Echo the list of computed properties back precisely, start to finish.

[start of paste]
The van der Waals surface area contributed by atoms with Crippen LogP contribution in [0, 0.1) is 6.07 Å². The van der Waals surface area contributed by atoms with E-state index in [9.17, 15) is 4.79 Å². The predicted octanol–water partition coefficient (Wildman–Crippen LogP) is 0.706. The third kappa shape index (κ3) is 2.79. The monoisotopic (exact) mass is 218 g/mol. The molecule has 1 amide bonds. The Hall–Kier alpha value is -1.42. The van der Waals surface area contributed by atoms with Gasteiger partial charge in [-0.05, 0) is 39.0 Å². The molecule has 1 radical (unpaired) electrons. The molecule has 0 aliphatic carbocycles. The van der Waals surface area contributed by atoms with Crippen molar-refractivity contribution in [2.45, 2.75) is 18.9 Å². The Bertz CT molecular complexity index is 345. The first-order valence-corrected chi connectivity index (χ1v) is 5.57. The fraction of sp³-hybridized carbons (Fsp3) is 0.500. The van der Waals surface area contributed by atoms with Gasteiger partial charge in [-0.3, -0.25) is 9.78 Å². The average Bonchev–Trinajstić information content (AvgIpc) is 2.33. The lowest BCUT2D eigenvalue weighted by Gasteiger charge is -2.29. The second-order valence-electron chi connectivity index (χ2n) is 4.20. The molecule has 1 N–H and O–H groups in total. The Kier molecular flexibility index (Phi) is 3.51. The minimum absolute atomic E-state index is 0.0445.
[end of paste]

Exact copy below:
The van der Waals surface area contributed by atoms with Crippen LogP contribution in [0, 0.1) is 6.07 Å². The van der Waals surface area contributed by atoms with E-state index in [9.17, 15) is 4.79 Å². The predicted octanol–water partition coefficient (Wildman–Crippen LogP) is 0.706. The third kappa shape index (κ3) is 2.79. The monoisotopic (exact) mass is 218 g/mol. The molecule has 1 amide bonds. The Hall–Kier alpha value is -1.42. The van der Waals surface area contributed by atoms with Gasteiger partial charge in [-0.05, 0) is 39.0 Å². The molecule has 1 radical (unpaired) electrons. The molecule has 0 aliphatic carbocycles. The van der Waals surface area contributed by atoms with Crippen molar-refractivity contribution in [2.45, 2.75) is 18.9 Å². The Bertz CT molecular complexity index is 345. The first-order valence-corrected chi connectivity index (χ1v) is 5.57. The fraction of sp³-hybridized carbons (Fsp3) is 0.500. The van der Waals surface area contributed by atoms with Gasteiger partial charge in [-0.3, -0.25) is 9.78 Å². The average Bonchev–Trinajstić information content (AvgIpc) is 2.33. The lowest BCUT2D eigenvalue weighted by Gasteiger charge is -2.29. The second-order valence-electron chi connectivity index (χ2n) is 4.20. The molecule has 1 N–H and O–H groups in total. The Kier molecular flexibility index (Phi) is 3.51. The minimum absolute atomic E-state index is 0.0445.